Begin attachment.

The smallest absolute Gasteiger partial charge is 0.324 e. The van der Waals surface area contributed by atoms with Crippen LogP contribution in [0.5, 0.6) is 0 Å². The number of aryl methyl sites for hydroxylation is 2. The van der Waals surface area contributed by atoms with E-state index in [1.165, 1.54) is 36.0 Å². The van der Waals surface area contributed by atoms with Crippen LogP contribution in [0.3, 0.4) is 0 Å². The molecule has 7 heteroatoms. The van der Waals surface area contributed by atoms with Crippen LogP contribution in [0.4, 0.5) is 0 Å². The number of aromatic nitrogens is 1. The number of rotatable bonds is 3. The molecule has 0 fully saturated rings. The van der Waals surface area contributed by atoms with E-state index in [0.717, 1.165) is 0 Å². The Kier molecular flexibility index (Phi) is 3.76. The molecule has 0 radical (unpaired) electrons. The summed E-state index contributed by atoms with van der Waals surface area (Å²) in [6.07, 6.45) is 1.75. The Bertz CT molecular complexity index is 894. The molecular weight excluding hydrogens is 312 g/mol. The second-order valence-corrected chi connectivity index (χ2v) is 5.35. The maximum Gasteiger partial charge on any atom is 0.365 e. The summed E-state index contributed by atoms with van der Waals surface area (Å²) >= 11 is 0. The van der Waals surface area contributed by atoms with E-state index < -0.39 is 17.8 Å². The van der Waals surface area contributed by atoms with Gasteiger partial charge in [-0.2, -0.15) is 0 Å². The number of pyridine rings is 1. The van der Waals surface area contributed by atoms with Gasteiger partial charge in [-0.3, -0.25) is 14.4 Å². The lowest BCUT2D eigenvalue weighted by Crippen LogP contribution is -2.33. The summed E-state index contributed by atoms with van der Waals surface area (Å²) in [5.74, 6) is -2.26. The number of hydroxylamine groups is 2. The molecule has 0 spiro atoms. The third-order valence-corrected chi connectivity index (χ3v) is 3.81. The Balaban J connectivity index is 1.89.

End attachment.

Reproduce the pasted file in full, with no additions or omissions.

The smallest absolute Gasteiger partial charge is 0.324 e. The van der Waals surface area contributed by atoms with Crippen LogP contribution in [0.5, 0.6) is 0 Å². The number of aryl methyl sites for hydroxylation is 2. The van der Waals surface area contributed by atoms with E-state index in [1.165, 1.54) is 36.0 Å². The van der Waals surface area contributed by atoms with Crippen LogP contribution in [0.3, 0.4) is 0 Å². The molecule has 7 heteroatoms. The van der Waals surface area contributed by atoms with Crippen LogP contribution in [0.4, 0.5) is 0 Å². The number of aromatic nitrogens is 1. The number of rotatable bonds is 3. The molecule has 0 fully saturated rings. The van der Waals surface area contributed by atoms with E-state index in [0.717, 1.165) is 0 Å². The Kier molecular flexibility index (Phi) is 3.76. The molecule has 0 radical (unpaired) electrons. The summed E-state index contributed by atoms with van der Waals surface area (Å²) in [6.07, 6.45) is 1.75. The Bertz CT molecular complexity index is 894. The molecular weight excluding hydrogens is 312 g/mol. The second-order valence-corrected chi connectivity index (χ2v) is 5.35. The maximum Gasteiger partial charge on any atom is 0.365 e. The summed E-state index contributed by atoms with van der Waals surface area (Å²) >= 11 is 0. The van der Waals surface area contributed by atoms with E-state index < -0.39 is 17.8 Å². The van der Waals surface area contributed by atoms with Gasteiger partial charge in [-0.2, -0.15) is 0 Å². The number of pyridine rings is 1. The van der Waals surface area contributed by atoms with Gasteiger partial charge in [-0.3, -0.25) is 14.4 Å². The lowest BCUT2D eigenvalue weighted by Crippen LogP contribution is -2.33. The summed E-state index contributed by atoms with van der Waals surface area (Å²) in [5.74, 6) is -2.26. The number of hydroxylamine groups is 2. The molecule has 0 spiro atoms. The third-order valence-corrected chi connectivity index (χ3v) is 3.81. The Balaban J connectivity index is 1.89.